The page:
When central banks try to create optimism

In Japan, Europe and the US, central banks have tried to alter consumer pessimism – that might lead to deflation – by flooding financial markets with money. Can a behavior of hope be 'nudged' in this way?

Reuters
Bank of Japan Governor Haruhiko Kuroda points to a placard Oct. 21 showing how the central bank decided on massive stimulus spending.

Can you buy hope?

If you have tracked what central banks in the world’s advanced economies have done since the 2009 financial crisis, you might have doubts.

In the United States, Japan, and Europe, top officials in charge of money supply have poured trillions in new money – dollars, yen, and, to some degree, euros – into their economies. The purpose? To nudge consumers to buy more and investors to back new business.

These central banks, in other words, have acted with optimism that newly created money will alter the pessimism of the public. They believe people must be lured to act against their caution and become confident of the future.

The officials themselves, however, have worried that consumer attitudes could create deflation. This is a self-perpetuating downward spiral of prices if consumers delay purchases in anticipation of even lower prices. It is the opposite of inflation, and more difficult to stop.

The United States may have dodged the deflation bullet in part because the Federal Reserve opened a spigot of money to banks, a program known as quantitative easing. The “QE” loosened credit for private investment, especially in the housing market. The spigot officially closed last month as the growth of the US economy topped three percent.

In contrast, Japan still faces a long battle against the threat of deflation. Last Friday, its central bank took a radical step to “reflate” the world’s third largest economy. Haruhiko Kuroda, the Bank of Japan governor, announced he will push about $725 billion into the economy. It was the second big stimulus in less than two years. 

Mr. Kuroda was clear about its purpose. He wants to eradicate a “deflationary mindset” among the Japanese. He blames undue pessimism while also seeking to induce a “wealth effect,” or a feeling of confidence.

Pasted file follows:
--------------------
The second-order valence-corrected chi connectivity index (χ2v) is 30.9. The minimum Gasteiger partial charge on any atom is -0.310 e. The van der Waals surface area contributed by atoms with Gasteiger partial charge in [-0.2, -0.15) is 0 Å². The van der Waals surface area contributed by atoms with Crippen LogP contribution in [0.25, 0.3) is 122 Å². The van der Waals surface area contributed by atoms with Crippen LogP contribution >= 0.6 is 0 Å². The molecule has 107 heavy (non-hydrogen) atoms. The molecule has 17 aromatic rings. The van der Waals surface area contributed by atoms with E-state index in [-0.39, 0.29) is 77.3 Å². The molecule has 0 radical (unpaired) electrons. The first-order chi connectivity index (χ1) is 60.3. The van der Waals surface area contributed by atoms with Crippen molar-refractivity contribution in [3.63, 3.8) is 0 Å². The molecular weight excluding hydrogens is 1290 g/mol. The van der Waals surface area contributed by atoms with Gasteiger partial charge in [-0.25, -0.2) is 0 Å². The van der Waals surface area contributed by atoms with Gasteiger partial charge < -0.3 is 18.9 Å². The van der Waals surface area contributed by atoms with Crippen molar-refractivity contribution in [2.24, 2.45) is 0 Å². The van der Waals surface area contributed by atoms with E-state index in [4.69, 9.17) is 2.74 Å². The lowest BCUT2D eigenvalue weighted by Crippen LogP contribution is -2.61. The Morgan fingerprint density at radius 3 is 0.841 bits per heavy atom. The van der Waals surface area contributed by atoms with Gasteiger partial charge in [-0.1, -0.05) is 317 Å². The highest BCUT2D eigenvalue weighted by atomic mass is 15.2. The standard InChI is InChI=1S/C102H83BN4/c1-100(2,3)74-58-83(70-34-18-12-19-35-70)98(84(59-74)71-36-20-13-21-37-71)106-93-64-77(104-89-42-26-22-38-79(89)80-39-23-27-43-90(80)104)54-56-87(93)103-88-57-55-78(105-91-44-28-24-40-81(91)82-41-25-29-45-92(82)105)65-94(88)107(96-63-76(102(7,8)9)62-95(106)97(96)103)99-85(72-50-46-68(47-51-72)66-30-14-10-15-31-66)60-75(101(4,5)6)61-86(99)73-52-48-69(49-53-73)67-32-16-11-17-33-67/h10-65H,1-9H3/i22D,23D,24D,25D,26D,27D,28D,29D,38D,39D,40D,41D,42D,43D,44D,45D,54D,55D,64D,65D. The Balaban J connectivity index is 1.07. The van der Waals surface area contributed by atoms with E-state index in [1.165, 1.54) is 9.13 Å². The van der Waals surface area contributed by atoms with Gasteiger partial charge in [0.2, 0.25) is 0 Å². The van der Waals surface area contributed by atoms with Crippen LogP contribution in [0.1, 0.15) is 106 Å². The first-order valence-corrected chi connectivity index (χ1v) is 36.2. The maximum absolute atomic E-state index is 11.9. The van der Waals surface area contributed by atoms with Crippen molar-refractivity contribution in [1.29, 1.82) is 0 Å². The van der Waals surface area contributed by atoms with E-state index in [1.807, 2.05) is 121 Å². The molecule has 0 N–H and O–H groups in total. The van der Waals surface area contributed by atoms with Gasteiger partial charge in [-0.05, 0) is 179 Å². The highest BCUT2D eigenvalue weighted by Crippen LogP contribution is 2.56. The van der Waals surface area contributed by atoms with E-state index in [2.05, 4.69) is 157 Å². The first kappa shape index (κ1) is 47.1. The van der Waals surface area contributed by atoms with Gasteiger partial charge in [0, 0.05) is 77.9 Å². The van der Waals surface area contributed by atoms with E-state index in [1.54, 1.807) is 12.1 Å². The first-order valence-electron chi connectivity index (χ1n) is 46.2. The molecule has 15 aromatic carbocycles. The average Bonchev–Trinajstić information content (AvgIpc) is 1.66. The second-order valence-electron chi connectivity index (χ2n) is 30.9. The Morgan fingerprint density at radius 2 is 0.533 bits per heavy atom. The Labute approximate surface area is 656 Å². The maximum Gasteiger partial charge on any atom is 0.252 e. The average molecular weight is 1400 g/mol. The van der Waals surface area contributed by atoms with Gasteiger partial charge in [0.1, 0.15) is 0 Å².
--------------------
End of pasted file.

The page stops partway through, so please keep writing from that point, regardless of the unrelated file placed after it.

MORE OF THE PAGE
The problem has been, however, that the Japanese have caught on to such attempted manipulation of behavior. They may see themselves as the rational actors more than the central bank.

In Europe, deflation has only begun to hit a few countries. The European Central Bank has largely avoided the kind of giant purchases of debt as seen in the QEs of the US and Japan. The bank’s president, Mario Draghi, says he will “do whatever it takes” to prevent a financial collapse. But he is also quite open about not manipulating the public.

When asked in September if he should stop warning Europeans about the risk of inflation getting too low, he said: “Would the truth be a risk? In other words, do we really think that telling people things other than the truth would affect their behavior? And the answer is no. We think that we ought to state things as they are. We don’t see deflation.”

With people in the West more savvy and informed about economics, it is difficult these days for officials to attempt to manipulate behavior. As mathematical models have lost favor among many in the field, more governments have turned to behavioral economists to find ways to influence consumers, especially in Britain and the US. One popular approach, known as “nudge theory,” assumes government is rational in directing options at consumers to alter “irrational” behavior. New workers, for example, might be automatically enrolled to pay into a retirement plan unless they choose to opt out.

This benign paternalism is based on the notion that most people are not capable of reasoned reflection and, short of using bans or taxes, government must guide consumers by clever “choice architecture,” or subtle manipulation.

As the struggle against deflation has shown, the better choice for government is to be open and honest, treating people as capable not only of reason but the ability to reason together.

An economy should be run with the best view of human behavior. As Adam Smith wrote in his 1759 “The Theory of Moral Sentiments”: “How selfish soever man may be supposed, there are evidently some principles in his nature, which interest him in the fortune of others, and render their happiness necessary to him, though he derives nothing from it except the pleasure of seeing it.”

 Can hope be bought? It is better to find it than to fabricate it.

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